Terrorism and Subcultural Theory of Crime
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terrorism, specifically hate groups such as the KKK, and various other white supremacy groups. The theory that I will be using to try and explain these crimes will be subcultural theory, but more especially the Subculture of Violence theory provided to us by Marvin Wolfgang and Franco Ferracutti. The reason I will be using his specific subcultural theory is because I feel that it bests describes how the people in these situations are desensitized to the evils they do and then begin to believe that the acts and beliefs are normal, or superior to all other views.The horror of domestic terrorism is a problem all Americans should be concerned with, especially since there is a violent subculture in this nation which seeks out and indoctrinates people into their way of life. The crime that I will be focusing on during the course of this paper will be domestic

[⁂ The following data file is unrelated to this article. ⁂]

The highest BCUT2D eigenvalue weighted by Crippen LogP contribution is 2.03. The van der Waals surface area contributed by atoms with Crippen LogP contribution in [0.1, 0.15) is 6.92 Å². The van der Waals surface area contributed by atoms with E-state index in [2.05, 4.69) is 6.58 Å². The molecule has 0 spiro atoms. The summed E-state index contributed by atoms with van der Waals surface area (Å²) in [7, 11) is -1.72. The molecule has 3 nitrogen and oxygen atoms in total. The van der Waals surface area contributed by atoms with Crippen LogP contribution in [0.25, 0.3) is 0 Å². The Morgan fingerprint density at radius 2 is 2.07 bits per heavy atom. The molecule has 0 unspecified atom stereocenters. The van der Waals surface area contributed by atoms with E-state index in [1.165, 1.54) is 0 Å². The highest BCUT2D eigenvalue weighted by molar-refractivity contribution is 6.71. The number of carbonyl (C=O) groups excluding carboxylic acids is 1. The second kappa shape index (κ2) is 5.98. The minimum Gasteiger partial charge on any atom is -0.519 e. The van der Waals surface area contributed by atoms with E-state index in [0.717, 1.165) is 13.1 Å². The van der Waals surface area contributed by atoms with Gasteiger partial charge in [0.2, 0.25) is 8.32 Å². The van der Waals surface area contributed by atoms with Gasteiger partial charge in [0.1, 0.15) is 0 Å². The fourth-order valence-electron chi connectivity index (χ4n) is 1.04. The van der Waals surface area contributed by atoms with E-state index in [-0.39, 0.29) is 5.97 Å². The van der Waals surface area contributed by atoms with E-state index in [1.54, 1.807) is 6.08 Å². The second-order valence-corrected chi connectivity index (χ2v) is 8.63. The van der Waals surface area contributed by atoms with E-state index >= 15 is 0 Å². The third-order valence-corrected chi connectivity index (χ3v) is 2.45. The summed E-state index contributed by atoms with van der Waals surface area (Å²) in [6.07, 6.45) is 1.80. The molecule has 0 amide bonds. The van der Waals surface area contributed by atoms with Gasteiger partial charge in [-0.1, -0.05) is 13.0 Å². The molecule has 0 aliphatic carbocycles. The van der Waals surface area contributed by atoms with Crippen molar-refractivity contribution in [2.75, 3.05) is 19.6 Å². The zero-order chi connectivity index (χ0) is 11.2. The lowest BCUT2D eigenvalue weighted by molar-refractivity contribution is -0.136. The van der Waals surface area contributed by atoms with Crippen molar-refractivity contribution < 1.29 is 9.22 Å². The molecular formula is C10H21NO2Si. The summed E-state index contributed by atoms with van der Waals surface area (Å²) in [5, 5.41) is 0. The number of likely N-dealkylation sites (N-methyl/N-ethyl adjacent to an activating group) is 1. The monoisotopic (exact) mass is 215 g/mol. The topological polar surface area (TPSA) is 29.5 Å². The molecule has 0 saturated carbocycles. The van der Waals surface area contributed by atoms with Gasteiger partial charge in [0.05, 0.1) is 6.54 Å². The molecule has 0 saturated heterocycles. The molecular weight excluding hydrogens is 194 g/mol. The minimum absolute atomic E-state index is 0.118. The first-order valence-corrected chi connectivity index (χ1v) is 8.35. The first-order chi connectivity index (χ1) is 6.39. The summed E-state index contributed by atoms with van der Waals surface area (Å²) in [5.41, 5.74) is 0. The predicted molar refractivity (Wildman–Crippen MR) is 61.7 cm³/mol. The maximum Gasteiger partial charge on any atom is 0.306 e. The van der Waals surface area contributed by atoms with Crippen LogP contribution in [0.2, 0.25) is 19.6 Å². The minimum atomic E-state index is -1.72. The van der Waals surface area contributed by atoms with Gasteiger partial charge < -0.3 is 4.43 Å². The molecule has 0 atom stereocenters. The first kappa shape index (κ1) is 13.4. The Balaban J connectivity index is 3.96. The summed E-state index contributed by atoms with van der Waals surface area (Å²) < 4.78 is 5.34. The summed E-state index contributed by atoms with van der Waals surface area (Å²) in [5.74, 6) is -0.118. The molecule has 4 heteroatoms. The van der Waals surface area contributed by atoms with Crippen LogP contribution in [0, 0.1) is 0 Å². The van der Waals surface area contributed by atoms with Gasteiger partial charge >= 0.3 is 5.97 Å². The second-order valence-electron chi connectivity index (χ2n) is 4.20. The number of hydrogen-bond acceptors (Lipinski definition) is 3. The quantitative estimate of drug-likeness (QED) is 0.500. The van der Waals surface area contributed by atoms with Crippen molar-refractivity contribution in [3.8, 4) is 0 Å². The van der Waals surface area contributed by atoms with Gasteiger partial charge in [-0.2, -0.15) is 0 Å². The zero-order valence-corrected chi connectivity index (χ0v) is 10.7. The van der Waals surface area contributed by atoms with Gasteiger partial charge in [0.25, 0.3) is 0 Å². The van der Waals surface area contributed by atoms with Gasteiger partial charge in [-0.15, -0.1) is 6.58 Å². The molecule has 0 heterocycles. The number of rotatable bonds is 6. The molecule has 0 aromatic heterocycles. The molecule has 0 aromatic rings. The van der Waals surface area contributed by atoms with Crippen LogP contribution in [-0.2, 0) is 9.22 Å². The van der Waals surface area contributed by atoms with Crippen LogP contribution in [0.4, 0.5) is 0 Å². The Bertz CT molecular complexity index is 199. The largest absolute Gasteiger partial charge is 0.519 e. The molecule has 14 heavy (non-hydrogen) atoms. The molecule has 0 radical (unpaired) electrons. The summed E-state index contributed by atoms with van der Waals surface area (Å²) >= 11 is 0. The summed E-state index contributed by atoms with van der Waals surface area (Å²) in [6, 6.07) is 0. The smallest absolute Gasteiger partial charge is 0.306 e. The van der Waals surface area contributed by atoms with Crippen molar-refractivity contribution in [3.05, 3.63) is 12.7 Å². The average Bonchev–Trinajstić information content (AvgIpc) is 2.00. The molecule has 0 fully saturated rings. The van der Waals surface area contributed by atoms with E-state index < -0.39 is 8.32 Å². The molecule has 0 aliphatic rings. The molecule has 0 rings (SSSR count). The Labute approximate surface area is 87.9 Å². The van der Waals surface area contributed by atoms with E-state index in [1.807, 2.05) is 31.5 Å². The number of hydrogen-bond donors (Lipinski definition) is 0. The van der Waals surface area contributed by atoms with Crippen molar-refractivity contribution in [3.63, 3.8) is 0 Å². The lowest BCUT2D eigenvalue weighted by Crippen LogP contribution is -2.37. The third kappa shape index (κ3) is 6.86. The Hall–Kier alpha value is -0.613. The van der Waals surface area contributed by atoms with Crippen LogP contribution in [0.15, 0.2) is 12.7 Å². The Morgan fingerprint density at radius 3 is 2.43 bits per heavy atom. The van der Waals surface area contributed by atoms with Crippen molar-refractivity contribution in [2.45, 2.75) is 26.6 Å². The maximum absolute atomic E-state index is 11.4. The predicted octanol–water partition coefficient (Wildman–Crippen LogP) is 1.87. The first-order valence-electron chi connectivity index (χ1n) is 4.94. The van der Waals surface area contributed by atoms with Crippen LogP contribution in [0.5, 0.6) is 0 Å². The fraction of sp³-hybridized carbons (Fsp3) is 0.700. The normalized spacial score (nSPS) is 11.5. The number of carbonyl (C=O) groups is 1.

The issue of domestic terrorism has been a fairly recent phenomenon. With little attention given until such acts as the Oklahoma City Bombing and the Unabomber made national headlines. It is because of this that there has been little research done on the area and most of the research there is focuses on the hate groups associated with the acts of violence. A strong force in the domestic terrorist movement is the fervent anti-government stance that these groups internalize. As Mark Hamm wrote in 1997, “I used the term apocalyptic violence to depict not only the astounding carnage witnessed on that day, but also to describe the anti-government counter-culture to which Timothy McVeigh and his accomplices belonged. In this statement he is referring to the assault on the Branch Davidian complex in Waco, TX. It is believed by many that this is the act which pushed McVeigh to bomb the federal building in Oklahoma City. Hamm went on further to argue, “The federal government had created an apocalyptic subculture in the hinterlands of the USA. And that it had done so through its ruthless use-of-force at Waco.”